Heather Cook is the winner of the Poetry category in the 2022 Hysteria Writing Competition. You can find her poem, along with the other finalists from each category in the Hysteria 9 anthology.
I was wandering around the web looking for inspiration for this week’s writing prompt whilst thinking about a video I’d seen yesterday of a musician who had challenged several creators to do a mashup of Beethoven’s 5th. And I wondered if something similar could be applied to poetry.
Tracy Davidson is the winner of the Poetry category in the 2021 Hysteria Writing Competition. You can find her poem, along with the other finalists from each category in the Hysteria 8 anthology.
I can’t remember the last time I wrote a poem, most probably it was during creative writing at school. And I have to hold my hand up and admit that, rather like modern art, I don’t ‘get’ a lot of poetry unless it’s absolutely obvious what the message is.
Encircled, engrossed, of human mixology Debated, a lifetime of stripped back sociology Crossways to pathways, in beating humour Sadness outpoured, sketches of other lives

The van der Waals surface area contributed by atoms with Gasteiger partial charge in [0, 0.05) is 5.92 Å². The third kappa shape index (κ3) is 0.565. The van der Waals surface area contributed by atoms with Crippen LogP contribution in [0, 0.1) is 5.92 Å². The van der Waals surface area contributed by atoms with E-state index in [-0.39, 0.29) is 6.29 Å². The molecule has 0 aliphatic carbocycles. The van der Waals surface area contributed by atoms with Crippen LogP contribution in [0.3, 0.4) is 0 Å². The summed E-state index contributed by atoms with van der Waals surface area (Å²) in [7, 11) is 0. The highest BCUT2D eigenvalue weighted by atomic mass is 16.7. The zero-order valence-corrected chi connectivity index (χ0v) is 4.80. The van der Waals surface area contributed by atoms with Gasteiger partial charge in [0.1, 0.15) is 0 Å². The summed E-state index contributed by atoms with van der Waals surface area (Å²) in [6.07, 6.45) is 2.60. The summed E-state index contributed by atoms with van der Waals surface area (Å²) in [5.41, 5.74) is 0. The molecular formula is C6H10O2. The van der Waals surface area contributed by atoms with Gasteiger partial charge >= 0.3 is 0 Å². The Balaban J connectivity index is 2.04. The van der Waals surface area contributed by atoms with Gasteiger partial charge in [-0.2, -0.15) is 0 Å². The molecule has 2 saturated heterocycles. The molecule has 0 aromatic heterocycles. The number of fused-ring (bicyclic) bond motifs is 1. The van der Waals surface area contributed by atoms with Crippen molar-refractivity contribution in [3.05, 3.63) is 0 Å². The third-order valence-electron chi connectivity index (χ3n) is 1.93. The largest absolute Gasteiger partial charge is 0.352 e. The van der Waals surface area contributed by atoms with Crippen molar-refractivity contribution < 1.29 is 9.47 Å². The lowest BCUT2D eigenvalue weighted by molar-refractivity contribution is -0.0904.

I’ve been thinking about sonnets this month and trying to write some myself. They’re not too difficult, in theory, as you have a defined rhyme scheme and a metrical pattern to follow.
Spring next year will see the return of the Hysteria Writing Competition, and I already have the Poet in Resident in place. Eithne Cullen, has been both entrant and judge in previous years and to celebrate the return of the competition she created a nicely rounded, simple explanation of the writing process for both writer…
Yes. Back then, I was child of a garden and pavement end. When homestead old was forest and fire, and high were the gold robes of fields which rose to my run, some say I tore up the moors. On that cold morning and grey,
The third category for the Sixth International Hysteria Writing Competition is poetry. That means a poem with the very loose theme “things of interest to women.” Oh, and a maximum of twenty lines, not including spaces. Our writer in residence Alex Reece Abbott has asked some award-winning poets and judges from around the world to share…
If I could, I’d travel backwards in time to an 1816 bustling seaport. I’d wear jelly shoes and a long t-shirt donning me in a cartoon bikini